The Trump Administration moved Thursday to allow states to impose work requirements on their Medicaid programs for the first time, the latest adjustment of the nation's health-care system through administrative action after Republican efforts to repeal Obamacare failed previous year.
The big news Thursday morning - besides President Trump undercutting his own White House on FISA - was that his administration is moving to allow states to impose work requirements on Medicaid recipients. The office plans to take a close look at how their waiver can align with the new federal guidelines.
The Trump administration initiative is "designed to assist states in their efforts to improve Medicaid enrollee health and well-being by incentivizing work and community engagement among non-elderly, non-pregnant adult Medicaid beneficiaries who are eligible for Medicaid on a basis other than disability", according to the Department of Health and Human Services paper. Kaiser's analysis of recipients shows that 60 percent of non-disabled individuals who receive benefits have a job, with 80 percent of recipients living in a family unit with at least one person in the work force.
Steve Wagner with the Universal Health Care Action Network says there are many reasons why Medicaid beneficiaries may be unemployed, but being unmotivated is not at the top of the list. Gov. Matt Bevin, a Republican, first sought to add such a provision in 2016.
Such waivers, if approved, can be used to exempt individual states from certain regulatory requirements regarding the administration of the Medicaid program.
Kentucky, which has some of the poorest counties in the country, has seen its Medicaid enrollment double in the past three years after the state expanded eligibility under the ACA.
Under the proposed work requirement, people will have to prove that they're working or performing some other qualifying activity such as volunteering.
"Only exempting individuals eligible "based on a disability" leaves many people with disabilities at risk of losing coverage for which they remain eligible, if they can not comply with the requirements, verify their compliance, or successfully document an exemption", Musumeci said.
The new plan sets the stage for a potentially long and contentious legal battle over the shape and goal of a health program that more than 70 million Americans now depend on.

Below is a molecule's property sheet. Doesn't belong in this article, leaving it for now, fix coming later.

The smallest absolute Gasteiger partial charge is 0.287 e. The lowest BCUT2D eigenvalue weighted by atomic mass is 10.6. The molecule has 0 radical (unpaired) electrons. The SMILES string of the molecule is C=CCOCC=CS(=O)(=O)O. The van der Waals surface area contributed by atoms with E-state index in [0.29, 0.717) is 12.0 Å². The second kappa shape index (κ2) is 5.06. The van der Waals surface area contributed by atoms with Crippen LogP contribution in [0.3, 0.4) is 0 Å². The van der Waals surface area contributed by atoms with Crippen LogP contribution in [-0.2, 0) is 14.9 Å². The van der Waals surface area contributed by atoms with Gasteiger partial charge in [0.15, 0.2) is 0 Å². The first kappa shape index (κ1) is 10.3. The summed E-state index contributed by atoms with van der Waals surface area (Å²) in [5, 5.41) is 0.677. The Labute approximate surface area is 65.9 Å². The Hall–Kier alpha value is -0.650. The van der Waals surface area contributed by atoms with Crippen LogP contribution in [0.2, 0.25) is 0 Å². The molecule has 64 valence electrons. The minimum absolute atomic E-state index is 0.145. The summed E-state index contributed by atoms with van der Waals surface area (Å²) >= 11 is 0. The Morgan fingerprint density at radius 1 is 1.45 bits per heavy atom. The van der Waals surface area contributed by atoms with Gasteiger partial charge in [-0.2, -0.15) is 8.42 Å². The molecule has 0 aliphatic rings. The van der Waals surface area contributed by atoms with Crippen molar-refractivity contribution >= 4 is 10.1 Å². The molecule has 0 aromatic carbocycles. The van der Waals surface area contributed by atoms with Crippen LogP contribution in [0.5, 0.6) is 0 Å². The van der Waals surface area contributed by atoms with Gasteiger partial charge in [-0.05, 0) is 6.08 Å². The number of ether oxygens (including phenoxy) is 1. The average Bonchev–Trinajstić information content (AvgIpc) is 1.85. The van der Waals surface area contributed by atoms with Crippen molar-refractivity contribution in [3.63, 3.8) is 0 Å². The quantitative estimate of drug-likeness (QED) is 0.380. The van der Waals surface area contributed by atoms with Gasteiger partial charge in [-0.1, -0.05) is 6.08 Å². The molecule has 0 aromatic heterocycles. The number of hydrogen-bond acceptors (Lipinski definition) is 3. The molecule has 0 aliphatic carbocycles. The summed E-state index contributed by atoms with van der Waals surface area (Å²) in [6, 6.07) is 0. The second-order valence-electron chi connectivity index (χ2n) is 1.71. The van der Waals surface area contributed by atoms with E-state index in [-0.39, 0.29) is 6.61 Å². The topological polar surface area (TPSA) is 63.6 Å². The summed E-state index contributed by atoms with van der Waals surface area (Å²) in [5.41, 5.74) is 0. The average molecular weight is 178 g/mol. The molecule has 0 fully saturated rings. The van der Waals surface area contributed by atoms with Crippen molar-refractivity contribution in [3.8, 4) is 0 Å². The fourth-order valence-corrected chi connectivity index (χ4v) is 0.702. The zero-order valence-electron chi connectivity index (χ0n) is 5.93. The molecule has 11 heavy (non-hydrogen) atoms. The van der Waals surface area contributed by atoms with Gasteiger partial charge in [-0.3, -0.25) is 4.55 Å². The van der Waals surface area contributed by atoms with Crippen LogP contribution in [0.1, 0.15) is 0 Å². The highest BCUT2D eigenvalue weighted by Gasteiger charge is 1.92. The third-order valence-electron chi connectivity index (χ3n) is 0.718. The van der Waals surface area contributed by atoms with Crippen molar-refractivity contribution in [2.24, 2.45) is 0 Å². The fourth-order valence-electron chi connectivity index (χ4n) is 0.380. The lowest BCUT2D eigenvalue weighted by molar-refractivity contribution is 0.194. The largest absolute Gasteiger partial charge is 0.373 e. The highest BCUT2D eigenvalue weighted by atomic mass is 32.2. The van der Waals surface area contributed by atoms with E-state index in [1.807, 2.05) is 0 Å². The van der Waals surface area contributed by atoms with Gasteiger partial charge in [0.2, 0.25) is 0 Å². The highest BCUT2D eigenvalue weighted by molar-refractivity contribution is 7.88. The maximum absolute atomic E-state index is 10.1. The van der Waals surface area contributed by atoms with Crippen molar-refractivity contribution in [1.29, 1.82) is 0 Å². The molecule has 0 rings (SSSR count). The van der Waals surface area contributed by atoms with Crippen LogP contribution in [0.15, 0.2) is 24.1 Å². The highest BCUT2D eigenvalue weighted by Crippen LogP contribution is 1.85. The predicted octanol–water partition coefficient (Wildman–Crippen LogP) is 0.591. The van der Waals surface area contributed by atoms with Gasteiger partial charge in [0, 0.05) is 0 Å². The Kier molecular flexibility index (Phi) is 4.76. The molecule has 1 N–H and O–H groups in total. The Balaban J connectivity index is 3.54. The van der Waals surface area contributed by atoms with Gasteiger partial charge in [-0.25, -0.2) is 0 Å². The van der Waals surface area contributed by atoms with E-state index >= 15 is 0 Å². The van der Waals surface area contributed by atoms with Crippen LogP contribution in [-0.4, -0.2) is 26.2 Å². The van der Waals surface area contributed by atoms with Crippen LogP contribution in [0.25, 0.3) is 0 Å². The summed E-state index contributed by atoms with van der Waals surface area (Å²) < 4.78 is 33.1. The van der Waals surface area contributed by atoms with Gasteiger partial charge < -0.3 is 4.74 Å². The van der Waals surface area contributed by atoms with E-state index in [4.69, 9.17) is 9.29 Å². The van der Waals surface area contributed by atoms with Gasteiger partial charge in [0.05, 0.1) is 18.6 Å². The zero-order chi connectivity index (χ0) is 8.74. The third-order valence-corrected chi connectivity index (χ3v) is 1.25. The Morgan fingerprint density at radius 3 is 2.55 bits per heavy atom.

Solomon, the advocate for low-income people, said the federal government's waiver authority doesn't provide carte blanche to ignore the basic purposes of the program, and promoting work has not been on that list up to now.
Trump's gift to GOP governors: States can now impose Medicaid work requirements
He also believes the work requirement may be financially counter productive.
Verma, who served as a Medicaid consultant for IN and Kentucky before joining the Trump administration, has long advocated for work requirements.
"There's absolutely nothing that requires the exemption of people with addiction", Rosenbaum said.
Sometimes, amazingly, I know, politicians do things just because they are heartless, soulless bastards who deserve to be eaten by Denebian slime-devils and then vomited into the fires of Mount Doom.
How the new policy affects providers is so far unknown. The guidance also says that states should also consider "caregiving for young children or elderly family members". Patty Murray, D-Washington, the ranking Democrat on the Senate health committee, said it "speaks volumes" about President Trump's priorities that CMS would pursue a policy she said would "pull the rug out from people who simply want affordable health care they can rely on".
The Trump administration's memo, which was released on Thursday, says the move would be aimed at encouraging able-bodied, working age Medicaid recipients to work or get involved in what it called "community engagement".
"If you're not healthy, it's hard to work", said Mike Bare, research director for Community Advocates' Public Policy Institute in Milwaukee.
Verma stressed that the administration is providing an option for states to require work, not making it mandatory.
Federal Medicaid officials said that work requirements should be compared to work requirements in other programs like food stamps, now known as the Supplemental Nutrition Assistance Program, and the welfare program known as Temporary Assistance for Needy Families.
Many people can have physical or mental health problems - such as arthritis or asthma - that don't meet the criteria for federal disability programs, but still interfere with their ability to work, Kaiser said.
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